Earlier this year, Forbes published an article entitled Who Are the Top 50 Social Media Power Influencers, 2013? by Haydn Shaughnessy. It followed similar posts by Shaughnessy on The Top 20 Women Social Media Influencers, also on Forbes, and a similar Top 50 list 12 months earlier.
The article soon came under fire from certain areas of the web, including Mark Schaefer’s Grow blog and Jure Klepic of the Huffington Post. Additionally, there were numerous conversations across the web on the Forbes article, with the majority of people discounting its validation.
So why did a publication like Forbes receive such criticism, and what does the discounting of influencer results like the one on Forbes mean for influence marketing in general?
Popularity is Not Influence
This is beginning to sound like a broken record, but popularity does not equal influence. While having 100,000 followers on Twitter might be a nice statement of your social proof (hint: it’s not really), does that make you influential (another hint: no)?
This is where the majority of the criticism of the Forbes article comes into play.
In his preamble to the list, Shaughnessy shares the “algorithm” behind identifying the influencers, and that he uses Twitter measurement platform Peek Analytics. That should raise the first red flag – Shaughnessy is only defining influence from a single platform.
However, it’s Peek Analytics’ own description that devalues Shaughnessy’s article even more. From the Peek Analytics website:
Social Pull is not a measure of a single individual’s “influence;” rather, it is an audience-based metric that is a direct reflection of the quality and size of the Twitter audience that has been “pulled” into following an account or mentioning a keyword @name, hashtag, or URL on Twitter.
So, Peek Analytics doesn’t measure influence; they measure data based on interactions. So why does Shaughnessy use a tracking platform that doesn’t measure influence to create an influencer list?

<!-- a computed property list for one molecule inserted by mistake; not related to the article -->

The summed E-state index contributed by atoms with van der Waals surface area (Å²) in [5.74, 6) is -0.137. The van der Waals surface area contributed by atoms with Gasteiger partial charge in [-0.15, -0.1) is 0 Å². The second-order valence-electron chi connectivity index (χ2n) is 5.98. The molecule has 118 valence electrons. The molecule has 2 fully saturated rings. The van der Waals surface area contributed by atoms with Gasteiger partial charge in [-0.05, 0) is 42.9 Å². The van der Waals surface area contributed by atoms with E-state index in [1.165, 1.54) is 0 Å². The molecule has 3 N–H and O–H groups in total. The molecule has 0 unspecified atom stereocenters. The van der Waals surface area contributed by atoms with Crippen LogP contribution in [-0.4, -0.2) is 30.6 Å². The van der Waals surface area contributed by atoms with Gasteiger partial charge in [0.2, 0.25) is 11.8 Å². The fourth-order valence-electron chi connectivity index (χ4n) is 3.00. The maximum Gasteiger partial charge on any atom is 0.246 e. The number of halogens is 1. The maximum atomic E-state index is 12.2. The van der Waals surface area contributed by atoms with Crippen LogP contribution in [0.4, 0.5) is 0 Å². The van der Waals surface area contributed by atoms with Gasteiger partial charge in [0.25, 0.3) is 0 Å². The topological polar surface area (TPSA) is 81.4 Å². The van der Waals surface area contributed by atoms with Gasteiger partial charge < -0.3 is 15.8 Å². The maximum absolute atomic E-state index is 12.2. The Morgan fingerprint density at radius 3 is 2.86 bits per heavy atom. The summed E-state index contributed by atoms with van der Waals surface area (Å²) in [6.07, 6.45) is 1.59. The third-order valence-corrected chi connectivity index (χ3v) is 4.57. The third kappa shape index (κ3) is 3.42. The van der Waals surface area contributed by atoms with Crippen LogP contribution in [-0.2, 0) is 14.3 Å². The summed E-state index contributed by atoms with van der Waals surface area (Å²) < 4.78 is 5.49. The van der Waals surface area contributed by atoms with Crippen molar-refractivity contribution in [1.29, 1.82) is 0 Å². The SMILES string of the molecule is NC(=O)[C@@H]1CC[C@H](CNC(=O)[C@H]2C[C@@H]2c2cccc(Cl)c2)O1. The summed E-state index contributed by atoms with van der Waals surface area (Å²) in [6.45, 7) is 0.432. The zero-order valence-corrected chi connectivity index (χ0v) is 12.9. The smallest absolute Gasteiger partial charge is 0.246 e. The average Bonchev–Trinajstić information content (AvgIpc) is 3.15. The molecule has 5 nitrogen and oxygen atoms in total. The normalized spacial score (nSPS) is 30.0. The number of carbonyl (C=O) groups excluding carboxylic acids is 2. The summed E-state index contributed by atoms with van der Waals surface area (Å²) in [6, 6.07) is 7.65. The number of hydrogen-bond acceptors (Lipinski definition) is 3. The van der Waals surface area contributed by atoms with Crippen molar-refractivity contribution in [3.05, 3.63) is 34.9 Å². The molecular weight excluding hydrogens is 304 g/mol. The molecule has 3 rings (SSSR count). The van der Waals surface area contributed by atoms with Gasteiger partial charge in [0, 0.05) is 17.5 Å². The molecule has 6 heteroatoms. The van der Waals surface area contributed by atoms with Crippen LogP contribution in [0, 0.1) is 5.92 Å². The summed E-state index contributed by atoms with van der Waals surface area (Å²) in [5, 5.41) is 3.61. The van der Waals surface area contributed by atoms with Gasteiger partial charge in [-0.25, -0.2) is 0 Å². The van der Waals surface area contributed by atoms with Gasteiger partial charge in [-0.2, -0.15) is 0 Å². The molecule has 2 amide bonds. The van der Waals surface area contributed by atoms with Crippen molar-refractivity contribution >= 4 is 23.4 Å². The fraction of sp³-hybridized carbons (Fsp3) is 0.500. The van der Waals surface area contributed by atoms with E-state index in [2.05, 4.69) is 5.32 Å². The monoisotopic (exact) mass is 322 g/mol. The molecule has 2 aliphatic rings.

It’s this flawed approach that the majority of the criticism around the web has picked up on.
…this is a suspicious methodology to define social media influence, and that is about as charitable as I can be. – Mark Schaefer
With their tired standard of measuring Twitter followers, PeekAnalytics adds nothing to the conversation of influence measurement. Similar to every other list that has been made based solely on Twitter followers, there is no attention paid to the metrics of comments on their blogs, content quality and other social networks. - Jure Klepic
…the thing that bothered me about the Forbes list is they clearly did it based on Twitter followers alone. There are two people on there I know, for a fact, they paid for their followers and don’t interact, engage, or build community. – Gini Dietrich
These criticisms, and others like them, clearly show that the social web has moved way beyond just numbers and a platform where spam bots are plentiful when it comes to defining influence in the truest sense.
Influence is Multi-Layered
The other core issue with the Forbes article is the very fact Shaughnessy limits measurement to a single platform. This is lazy analytics at best, allowing for flawed metrics to be used as a source of influence identification.
It’s also one of the reasons that an influence marketing survey from earlier this year of over 1,300 professionals highlighted the need for more accurate and informed data analysis, versus the approach currently taken by social scoring platforms.
For example, Klout’s algorithm only measures your public Twitter data – they need you to connect your other social accounts to offer any true accuracy. From a recent TechCrunch article:
Before we are able to incorporate any data into a person’s score, we need users to connect the network to Klout so we can begin to process the influence data.
So, much like Peek Analytics, they’re using a single platform to measure influence, as opposed to all the other social footprints you may have elsewhere. Klout competitor Kred is in the same boat:
To calculate your Kred, we analyze billions of tweets from the last 1,000 days. We add your Facebook actions when you connect your account.